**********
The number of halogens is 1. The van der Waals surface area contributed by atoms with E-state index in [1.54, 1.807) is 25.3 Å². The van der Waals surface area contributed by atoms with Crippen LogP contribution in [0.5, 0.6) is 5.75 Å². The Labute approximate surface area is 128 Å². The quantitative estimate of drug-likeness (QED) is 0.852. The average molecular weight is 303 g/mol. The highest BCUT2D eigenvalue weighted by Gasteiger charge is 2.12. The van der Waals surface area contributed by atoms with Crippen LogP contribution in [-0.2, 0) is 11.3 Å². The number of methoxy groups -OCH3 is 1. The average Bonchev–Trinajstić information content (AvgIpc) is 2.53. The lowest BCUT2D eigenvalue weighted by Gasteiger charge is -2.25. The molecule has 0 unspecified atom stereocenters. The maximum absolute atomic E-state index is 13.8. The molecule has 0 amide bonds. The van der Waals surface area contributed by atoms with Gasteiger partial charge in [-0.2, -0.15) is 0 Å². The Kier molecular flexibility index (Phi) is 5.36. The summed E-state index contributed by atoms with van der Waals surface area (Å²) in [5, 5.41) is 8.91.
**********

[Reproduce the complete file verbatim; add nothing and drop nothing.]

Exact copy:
The number of halogens is 1. The van der Waals surface area contributed by atoms with E-state index in [1.54, 1.807) is 25.3 Å². The van der Waals surface area contributed by atoms with Crippen LogP contribution in [0.5, 0.6) is 5.75 Å². The Labute approximate surface area is 128 Å². The quantitative estimate of drug-likeness (QED) is 0.852. The average molecular weight is 303 g/mol. The highest BCUT2D eigenvalue weighted by Gasteiger charge is 2.12. The van der Waals surface area contributed by atoms with Crippen LogP contribution in [-0.2, 0) is 11.3 Å². The number of methoxy groups -OCH3 is 1. The average Bonchev–Trinajstić information content (AvgIpc) is 2.53. The lowest BCUT2D eigenvalue weighted by Gasteiger charge is -2.25. The molecule has 0 unspecified atom stereocenters. The maximum absolute atomic E-state index is 13.8. The molecule has 0 amide bonds. The van der Waals surface area contributed by atoms with Gasteiger partial charge in [-0.2, -0.15) is 0 Å². The Kier molecular flexibility index (Phi) is 5.36. The summed E-state index contributed by atoms with van der Waals surface area (Å²) in [5, 5.41) is 8.91.